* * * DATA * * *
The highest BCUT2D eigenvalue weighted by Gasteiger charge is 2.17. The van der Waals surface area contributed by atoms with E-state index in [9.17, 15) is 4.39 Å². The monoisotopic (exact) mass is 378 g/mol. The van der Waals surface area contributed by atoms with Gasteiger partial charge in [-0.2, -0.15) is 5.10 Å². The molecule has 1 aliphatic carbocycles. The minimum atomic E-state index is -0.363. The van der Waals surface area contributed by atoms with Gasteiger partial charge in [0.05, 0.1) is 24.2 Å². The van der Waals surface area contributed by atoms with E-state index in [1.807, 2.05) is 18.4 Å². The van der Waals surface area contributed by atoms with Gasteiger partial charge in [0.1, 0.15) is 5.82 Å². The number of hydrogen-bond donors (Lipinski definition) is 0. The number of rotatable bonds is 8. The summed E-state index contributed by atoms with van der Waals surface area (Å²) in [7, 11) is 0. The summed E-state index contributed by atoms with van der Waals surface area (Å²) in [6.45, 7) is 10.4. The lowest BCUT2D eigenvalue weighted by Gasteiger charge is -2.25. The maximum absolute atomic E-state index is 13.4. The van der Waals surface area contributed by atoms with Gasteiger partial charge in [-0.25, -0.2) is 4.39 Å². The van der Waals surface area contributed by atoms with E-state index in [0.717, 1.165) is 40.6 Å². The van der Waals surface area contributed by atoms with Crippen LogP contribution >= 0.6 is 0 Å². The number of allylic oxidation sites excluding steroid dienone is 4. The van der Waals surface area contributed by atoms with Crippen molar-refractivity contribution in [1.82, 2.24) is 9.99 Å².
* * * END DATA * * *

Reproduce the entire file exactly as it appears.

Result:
The highest BCUT2D eigenvalue weighted by Gasteiger charge is 2.17. The van der Waals surface area contributed by atoms with E-state index in [9.17, 15) is 4.39 Å². The monoisotopic (exact) mass is 378 g/mol. The van der Waals surface area contributed by atoms with Gasteiger partial charge in [-0.2, -0.15) is 5.10 Å². The molecule has 1 aliphatic carbocycles. The minimum atomic E-state index is -0.363. The van der Waals surface area contributed by atoms with Gasteiger partial charge in [0.05, 0.1) is 24.2 Å². The van der Waals surface area contributed by atoms with E-state index in [1.807, 2.05) is 18.4 Å². The van der Waals surface area contributed by atoms with Gasteiger partial charge in [0.1, 0.15) is 5.82 Å². The number of hydrogen-bond donors (Lipinski definition) is 0. The number of rotatable bonds is 8. The summed E-state index contributed by atoms with van der Waals surface area (Å²) in [7, 11) is 0. The summed E-state index contributed by atoms with van der Waals surface area (Å²) in [6.45, 7) is 10.4. The lowest BCUT2D eigenvalue weighted by Gasteiger charge is -2.25. The maximum absolute atomic E-state index is 13.4. The van der Waals surface area contributed by atoms with Gasteiger partial charge in [-0.25, -0.2) is 4.39 Å². The van der Waals surface area contributed by atoms with E-state index in [0.717, 1.165) is 40.6 Å². The van der Waals surface area contributed by atoms with Crippen LogP contribution >= 0.6 is 0 Å². The number of allylic oxidation sites excluding steroid dienone is 4. The van der Waals surface area contributed by atoms with Crippen molar-refractivity contribution in [1.82, 2.24) is 9.99 Å².